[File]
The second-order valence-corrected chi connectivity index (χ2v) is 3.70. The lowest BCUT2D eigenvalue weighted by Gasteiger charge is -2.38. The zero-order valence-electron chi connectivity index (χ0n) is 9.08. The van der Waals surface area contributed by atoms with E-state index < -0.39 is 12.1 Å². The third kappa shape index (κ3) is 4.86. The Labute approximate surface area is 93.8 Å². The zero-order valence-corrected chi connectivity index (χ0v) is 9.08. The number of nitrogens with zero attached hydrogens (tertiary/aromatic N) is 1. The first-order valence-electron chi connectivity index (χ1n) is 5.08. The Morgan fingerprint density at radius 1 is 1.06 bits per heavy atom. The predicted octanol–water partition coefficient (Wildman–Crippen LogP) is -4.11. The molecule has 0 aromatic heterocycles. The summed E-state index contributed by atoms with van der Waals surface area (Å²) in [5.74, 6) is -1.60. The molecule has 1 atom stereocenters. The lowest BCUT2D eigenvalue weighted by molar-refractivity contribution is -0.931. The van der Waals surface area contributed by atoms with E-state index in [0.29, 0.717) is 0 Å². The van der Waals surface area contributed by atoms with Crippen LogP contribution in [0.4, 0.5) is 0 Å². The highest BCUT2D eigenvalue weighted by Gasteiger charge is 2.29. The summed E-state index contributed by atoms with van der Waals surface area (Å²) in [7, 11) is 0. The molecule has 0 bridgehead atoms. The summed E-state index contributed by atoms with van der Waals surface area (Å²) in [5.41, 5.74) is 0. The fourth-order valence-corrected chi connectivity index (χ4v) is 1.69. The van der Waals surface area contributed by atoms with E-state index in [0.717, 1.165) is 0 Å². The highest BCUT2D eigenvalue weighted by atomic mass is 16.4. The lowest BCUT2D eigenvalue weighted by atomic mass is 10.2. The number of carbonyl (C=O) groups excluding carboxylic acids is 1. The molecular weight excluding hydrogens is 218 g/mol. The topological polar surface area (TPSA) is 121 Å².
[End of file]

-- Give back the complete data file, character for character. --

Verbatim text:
The second-order valence-corrected chi connectivity index (χ2v) is 3.70. The lowest BCUT2D eigenvalue weighted by Gasteiger charge is -2.38. The zero-order valence-electron chi connectivity index (χ0n) is 9.08. The van der Waals surface area contributed by atoms with E-state index < -0.39 is 12.1 Å². The third kappa shape index (κ3) is 4.86. The Labute approximate surface area is 93.8 Å². The zero-order valence-corrected chi connectivity index (χ0v) is 9.08. The number of nitrogens with zero attached hydrogens (tertiary/aromatic N) is 1. The first-order valence-electron chi connectivity index (χ1n) is 5.08. The Morgan fingerprint density at radius 1 is 1.06 bits per heavy atom. The predicted octanol–water partition coefficient (Wildman–Crippen LogP) is -4.11. The molecule has 0 aromatic heterocycles. The summed E-state index contributed by atoms with van der Waals surface area (Å²) in [5.74, 6) is -1.60. The molecule has 1 atom stereocenters. The lowest BCUT2D eigenvalue weighted by molar-refractivity contribution is -0.931. The van der Waals surface area contributed by atoms with E-state index in [0.29, 0.717) is 0 Å². The van der Waals surface area contributed by atoms with Crippen LogP contribution in [0.4, 0.5) is 0 Å². The highest BCUT2D eigenvalue weighted by Gasteiger charge is 2.29. The summed E-state index contributed by atoms with van der Waals surface area (Å²) in [7, 11) is 0. The molecule has 0 bridgehead atoms. The summed E-state index contributed by atoms with van der Waals surface area (Å²) in [5.41, 5.74) is 0. The fourth-order valence-corrected chi connectivity index (χ4v) is 1.69. The van der Waals surface area contributed by atoms with E-state index in [0.717, 1.165) is 0 Å². The highest BCUT2D eigenvalue weighted by atomic mass is 16.4. The lowest BCUT2D eigenvalue weighted by atomic mass is 10.2. The number of carbonyl (C=O) groups excluding carboxylic acids is 1. The molecular weight excluding hydrogens is 218 g/mol. The topological polar surface area (TPSA) is 121 Å².